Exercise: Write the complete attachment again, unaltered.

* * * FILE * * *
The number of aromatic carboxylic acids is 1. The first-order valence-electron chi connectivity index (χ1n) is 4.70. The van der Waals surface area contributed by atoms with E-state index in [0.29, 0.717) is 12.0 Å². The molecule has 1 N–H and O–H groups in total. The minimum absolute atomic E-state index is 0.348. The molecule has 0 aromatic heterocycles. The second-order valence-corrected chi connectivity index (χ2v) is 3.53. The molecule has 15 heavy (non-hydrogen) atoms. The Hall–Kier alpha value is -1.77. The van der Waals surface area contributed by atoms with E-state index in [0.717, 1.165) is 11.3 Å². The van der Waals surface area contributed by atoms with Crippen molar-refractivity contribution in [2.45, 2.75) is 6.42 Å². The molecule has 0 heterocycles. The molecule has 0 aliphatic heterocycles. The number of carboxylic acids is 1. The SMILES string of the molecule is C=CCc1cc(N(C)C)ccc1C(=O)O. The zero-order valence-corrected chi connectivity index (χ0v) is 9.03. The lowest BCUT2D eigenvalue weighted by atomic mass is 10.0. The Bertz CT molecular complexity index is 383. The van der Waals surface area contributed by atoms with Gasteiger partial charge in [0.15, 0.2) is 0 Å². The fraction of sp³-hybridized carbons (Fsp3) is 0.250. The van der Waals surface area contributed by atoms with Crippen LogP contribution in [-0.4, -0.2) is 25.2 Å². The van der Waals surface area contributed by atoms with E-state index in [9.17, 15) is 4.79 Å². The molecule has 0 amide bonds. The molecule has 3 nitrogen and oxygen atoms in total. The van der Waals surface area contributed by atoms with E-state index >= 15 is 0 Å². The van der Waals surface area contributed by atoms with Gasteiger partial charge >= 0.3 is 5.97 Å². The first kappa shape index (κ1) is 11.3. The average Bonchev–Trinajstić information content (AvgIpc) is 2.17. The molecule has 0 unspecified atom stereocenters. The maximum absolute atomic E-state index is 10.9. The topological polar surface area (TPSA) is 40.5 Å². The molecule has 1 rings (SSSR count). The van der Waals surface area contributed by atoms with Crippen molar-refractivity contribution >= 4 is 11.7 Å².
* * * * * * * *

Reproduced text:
The number of aromatic carboxylic acids is 1. The first-order valence-electron chi connectivity index (χ1n) is 4.70. The van der Waals surface area contributed by atoms with E-state index in [0.29, 0.717) is 12.0 Å². The molecule has 1 N–H and O–H groups in total. The minimum absolute atomic E-state index is 0.348. The molecule has 0 aromatic heterocycles. The second-order valence-corrected chi connectivity index (χ2v) is 3.53. The molecule has 15 heavy (non-hydrogen) atoms. The Hall–Kier alpha value is -1.77. The van der Waals surface area contributed by atoms with E-state index in [0.717, 1.165) is 11.3 Å². The van der Waals surface area contributed by atoms with Crippen molar-refractivity contribution in [2.45, 2.75) is 6.42 Å². The molecule has 0 heterocycles. The molecule has 0 aliphatic heterocycles. The number of carboxylic acids is 1. The SMILES string of the molecule is C=CCc1cc(N(C)C)ccc1C(=O)O. The zero-order valence-corrected chi connectivity index (χ0v) is 9.03. The lowest BCUT2D eigenvalue weighted by atomic mass is 10.0. The Bertz CT molecular complexity index is 383. The van der Waals surface area contributed by atoms with Gasteiger partial charge in [0.15, 0.2) is 0 Å². The fraction of sp³-hybridized carbons (Fsp3) is 0.250. The van der Waals surface area contributed by atoms with Crippen LogP contribution in [-0.4, -0.2) is 25.2 Å². The van der Waals surface area contributed by atoms with E-state index in [9.17, 15) is 4.79 Å². The molecule has 0 amide bonds. The molecule has 3 nitrogen and oxygen atoms in total. The van der Waals surface area contributed by atoms with E-state index >= 15 is 0 Å². The van der Waals surface area contributed by atoms with Gasteiger partial charge >= 0.3 is 5.97 Å². The first kappa shape index (κ1) is 11.3. The average Bonchev–Trinajstić information content (AvgIpc) is 2.17. The molecule has 0 unspecified atom stereocenters. The maximum absolute atomic E-state index is 10.9. The topological polar surface area (TPSA) is 40.5 Å². The molecule has 1 rings (SSSR count). The van der Waals surface area contributed by atoms with Crippen molar-refractivity contribution >= 4 is 11.7 Å².